9. I personally do not think the country needs educating about healthy foods, everyone knows what experts think is healthy or not as its rammed down our throats. I personally do not want someone else telling me what is healthy or not, if I listen to my body it tells me what it wants, so there is no need for weight watchers to educate me. I followed a so called healthy, sensible diet once, one recommended by the british heart foundation. It ended up as an eating disorder. I think those people who think they can do BC and WW at the same time are missing one of the major points of BC, to trust your body. Although I know I should let you all be your own Guru, but I've seen peoples lives almost ruined by these so called healthy diets (slimming world and WW included). I would like to also point out I no longer have an eating disorder and I have a very healthy relationship with food and my body, thanks to stopping dieting and reading a range of books including BC. If you look at this independent meta study on long term diet research it shows that two thirds of people gain more weight than they started with going on diets. This is not just one study, this is a combination of over 30 studies done on the long term effects of dieting. The researchers at the end essentially do not recommend that doctors encourage their overweight patients to diet.

  10. Thanks all for your comments. For anyone who enjoys WW and finds it helpful, we would not dream of suggesting you do anything different. We are all free to choose and here at BC we support that wholeheartedly. I will continue to speak out against diets and the dieting industry as well as well meaning health experts who are comprehensively failing to offer a solution to women's struggle with weight loss or healthy eating. WW are the market leader and while I would love to see them as competition, we don't come anywhere close to be in a position to compete. Yet. Pointing out where diets fail us in not knocking the opposition it is simply stating a fact. They have enormous power and influence and I am simply commenting on their and other diet methods on my blog. I a neither bashing or knocking them, just stating my point of view. Rosy, please rest assured our position on weight loss remains unchanged. We see it (and always have done) as a bi-product of a healthy and balanced relationship with food and as we say in our book, weight loss alone is of little benefit and usually short lived. We have no issue with women wanting to lose weight and experimenting with the principles will lead to weight loss if there is weight to lose. What we are and have always distanced ourselves from i the idea that weight loss as a goal in itself is useful and that weight loss is the problem to be solved. I hope that helps Rosie.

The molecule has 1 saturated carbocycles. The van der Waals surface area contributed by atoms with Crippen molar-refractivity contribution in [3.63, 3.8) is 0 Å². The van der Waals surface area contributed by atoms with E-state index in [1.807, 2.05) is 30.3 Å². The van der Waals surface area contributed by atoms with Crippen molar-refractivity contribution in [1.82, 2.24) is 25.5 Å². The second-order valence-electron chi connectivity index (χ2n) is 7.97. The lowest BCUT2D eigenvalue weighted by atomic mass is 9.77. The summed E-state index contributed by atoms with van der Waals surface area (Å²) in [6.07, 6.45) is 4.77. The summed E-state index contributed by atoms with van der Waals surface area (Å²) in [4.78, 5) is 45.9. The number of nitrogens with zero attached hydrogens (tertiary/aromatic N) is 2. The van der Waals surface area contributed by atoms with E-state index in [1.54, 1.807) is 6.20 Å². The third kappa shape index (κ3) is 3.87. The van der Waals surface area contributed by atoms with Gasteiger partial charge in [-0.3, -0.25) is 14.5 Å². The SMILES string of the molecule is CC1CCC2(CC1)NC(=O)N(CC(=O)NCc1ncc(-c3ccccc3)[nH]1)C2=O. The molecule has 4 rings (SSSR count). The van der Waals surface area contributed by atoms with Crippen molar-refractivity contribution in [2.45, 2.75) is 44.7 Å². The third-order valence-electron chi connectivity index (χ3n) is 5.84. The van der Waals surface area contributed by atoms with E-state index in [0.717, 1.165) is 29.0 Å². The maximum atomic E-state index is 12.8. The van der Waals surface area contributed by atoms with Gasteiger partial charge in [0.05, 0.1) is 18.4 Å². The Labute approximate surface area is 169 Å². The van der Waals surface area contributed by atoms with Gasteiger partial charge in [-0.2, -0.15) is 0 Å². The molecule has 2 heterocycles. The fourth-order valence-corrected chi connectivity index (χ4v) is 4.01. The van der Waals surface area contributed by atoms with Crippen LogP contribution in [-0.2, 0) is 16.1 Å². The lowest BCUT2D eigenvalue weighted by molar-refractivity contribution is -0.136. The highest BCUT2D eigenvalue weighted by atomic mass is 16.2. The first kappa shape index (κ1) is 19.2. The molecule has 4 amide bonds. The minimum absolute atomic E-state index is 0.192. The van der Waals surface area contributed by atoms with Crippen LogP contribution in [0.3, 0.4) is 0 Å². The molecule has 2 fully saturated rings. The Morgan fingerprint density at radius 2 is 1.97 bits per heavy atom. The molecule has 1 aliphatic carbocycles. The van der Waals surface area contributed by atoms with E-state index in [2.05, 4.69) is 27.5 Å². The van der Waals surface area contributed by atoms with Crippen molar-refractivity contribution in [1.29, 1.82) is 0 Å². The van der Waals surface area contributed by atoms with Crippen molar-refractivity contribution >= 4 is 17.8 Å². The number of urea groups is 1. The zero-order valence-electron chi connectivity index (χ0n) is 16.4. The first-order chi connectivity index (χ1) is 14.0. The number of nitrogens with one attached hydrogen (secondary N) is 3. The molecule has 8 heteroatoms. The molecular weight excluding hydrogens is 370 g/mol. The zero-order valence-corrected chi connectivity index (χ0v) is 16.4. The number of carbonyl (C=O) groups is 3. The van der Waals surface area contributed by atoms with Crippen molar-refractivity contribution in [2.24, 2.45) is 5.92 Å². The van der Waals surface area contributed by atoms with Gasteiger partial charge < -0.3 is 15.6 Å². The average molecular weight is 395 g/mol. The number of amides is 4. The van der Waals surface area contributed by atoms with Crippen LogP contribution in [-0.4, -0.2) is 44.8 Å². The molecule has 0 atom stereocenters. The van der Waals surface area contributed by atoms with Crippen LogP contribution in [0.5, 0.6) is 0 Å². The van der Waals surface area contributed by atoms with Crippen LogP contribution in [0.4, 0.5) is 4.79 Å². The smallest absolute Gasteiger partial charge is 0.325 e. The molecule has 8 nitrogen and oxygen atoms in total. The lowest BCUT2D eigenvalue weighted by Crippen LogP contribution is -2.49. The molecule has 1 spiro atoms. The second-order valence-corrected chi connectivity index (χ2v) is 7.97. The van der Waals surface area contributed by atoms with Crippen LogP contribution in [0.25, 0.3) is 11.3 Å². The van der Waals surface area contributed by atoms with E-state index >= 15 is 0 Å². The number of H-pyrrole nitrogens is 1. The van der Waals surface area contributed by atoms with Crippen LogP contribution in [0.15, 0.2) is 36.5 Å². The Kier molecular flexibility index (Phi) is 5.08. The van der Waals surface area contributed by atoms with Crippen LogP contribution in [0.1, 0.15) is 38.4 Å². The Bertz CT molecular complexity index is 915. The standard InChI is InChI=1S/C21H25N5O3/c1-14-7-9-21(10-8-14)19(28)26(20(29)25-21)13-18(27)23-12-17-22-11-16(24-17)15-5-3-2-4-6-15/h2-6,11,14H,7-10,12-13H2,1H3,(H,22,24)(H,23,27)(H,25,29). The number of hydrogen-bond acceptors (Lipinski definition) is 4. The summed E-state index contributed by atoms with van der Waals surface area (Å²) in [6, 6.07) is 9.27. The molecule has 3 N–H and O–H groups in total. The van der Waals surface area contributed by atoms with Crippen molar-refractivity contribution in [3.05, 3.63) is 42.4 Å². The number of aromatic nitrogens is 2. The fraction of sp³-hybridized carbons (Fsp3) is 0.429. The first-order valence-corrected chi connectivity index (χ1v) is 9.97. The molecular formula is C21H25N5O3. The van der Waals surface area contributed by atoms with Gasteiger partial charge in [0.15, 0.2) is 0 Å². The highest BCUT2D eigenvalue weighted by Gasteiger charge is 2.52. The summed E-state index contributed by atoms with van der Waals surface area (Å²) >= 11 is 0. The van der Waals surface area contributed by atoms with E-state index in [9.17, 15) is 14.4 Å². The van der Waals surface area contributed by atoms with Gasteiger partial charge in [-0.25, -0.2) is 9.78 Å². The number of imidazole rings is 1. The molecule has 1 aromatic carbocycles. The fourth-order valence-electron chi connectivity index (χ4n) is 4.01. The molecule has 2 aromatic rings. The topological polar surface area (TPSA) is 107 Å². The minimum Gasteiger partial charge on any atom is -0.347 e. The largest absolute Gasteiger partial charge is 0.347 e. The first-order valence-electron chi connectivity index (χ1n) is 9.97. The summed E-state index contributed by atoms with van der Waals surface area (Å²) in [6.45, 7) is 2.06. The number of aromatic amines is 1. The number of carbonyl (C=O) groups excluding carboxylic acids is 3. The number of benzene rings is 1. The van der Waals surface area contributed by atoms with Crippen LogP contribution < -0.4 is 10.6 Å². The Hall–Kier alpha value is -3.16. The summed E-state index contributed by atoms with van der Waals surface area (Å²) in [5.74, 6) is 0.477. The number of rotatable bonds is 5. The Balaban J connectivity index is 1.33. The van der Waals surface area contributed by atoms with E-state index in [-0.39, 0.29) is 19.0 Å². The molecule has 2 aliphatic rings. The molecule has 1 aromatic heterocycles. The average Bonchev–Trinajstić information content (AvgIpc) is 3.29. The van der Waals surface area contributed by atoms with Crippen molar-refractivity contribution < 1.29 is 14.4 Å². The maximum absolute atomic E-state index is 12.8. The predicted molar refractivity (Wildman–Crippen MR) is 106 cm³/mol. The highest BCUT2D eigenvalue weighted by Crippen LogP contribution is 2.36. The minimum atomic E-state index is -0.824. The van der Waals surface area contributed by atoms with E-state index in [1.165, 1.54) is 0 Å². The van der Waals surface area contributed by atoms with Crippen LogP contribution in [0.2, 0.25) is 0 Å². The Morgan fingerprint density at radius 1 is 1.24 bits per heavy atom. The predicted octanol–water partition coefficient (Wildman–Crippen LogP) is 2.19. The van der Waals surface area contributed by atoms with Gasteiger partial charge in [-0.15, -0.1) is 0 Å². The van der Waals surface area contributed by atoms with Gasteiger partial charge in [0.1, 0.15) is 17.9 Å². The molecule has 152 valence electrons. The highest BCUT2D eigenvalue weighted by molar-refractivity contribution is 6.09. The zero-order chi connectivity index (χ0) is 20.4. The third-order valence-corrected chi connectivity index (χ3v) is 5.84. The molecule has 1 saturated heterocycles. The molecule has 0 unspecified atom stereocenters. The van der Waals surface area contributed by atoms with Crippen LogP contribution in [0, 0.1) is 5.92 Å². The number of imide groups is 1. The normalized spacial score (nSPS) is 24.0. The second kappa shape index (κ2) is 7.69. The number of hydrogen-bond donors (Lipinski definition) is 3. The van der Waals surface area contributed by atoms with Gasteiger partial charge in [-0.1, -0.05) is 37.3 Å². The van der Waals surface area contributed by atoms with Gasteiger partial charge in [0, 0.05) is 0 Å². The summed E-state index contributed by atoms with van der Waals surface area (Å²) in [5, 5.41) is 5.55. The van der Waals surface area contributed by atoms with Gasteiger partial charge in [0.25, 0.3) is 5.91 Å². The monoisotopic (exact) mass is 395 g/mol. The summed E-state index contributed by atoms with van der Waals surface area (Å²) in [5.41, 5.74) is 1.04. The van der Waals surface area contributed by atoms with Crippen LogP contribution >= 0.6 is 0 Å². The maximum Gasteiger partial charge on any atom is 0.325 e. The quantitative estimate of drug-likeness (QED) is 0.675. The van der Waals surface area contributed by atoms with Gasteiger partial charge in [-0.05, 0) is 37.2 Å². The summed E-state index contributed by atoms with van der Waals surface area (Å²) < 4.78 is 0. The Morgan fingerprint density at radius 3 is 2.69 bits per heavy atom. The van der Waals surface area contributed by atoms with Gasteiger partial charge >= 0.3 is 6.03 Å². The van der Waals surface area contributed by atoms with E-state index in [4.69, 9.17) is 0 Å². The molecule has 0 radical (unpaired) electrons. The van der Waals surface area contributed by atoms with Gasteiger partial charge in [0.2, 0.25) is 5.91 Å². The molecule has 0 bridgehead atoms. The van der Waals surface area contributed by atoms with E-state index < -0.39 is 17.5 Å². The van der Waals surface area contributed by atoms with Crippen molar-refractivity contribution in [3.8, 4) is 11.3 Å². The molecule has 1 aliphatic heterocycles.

Thanks all again for your comments. We love hearing from you.

  11. Yes it does - thanks Sophie

  12. Weightwatchers is such an effective diet that I did it eight times. I really enjoyed learning the skills needed to lose and gain the same 50lb over and over again.

    Any diet plan with a 95% failure rate is not effective, kind or value for money.

  13. My personal experience of WW wasnt good. In fact all diets and diet clubs were unhelpful. They made my obsession with food and weight worse. I suffered for many years with an eating disorder. I also know of someone who still attends a certain diet club and only seems to be getting fatter. She is hooked on sweet foods and is diabetic and gradually losing her eyesight. Hardly a great advert is it? Yet when she visited hosp to have checks she gave advice to a nurse. If you struggle with your own weight how can you possibly dare give advice to others? WW only set me up to binge and then over exercise. Thankfully now I feel in a better place. I dont diet or count calories or points. These so called experts dont know it all. Some advice eg to drink diet drinks or foods with artificial sweetner are harmful to health.

  14. Just seen an article about a Weightwatcher leader who was sacked by Weightwatchers for putting on 3 stone and she is suing them for unfair dismisaal...will be interesting to see ehow thatfinishes up!! Jayne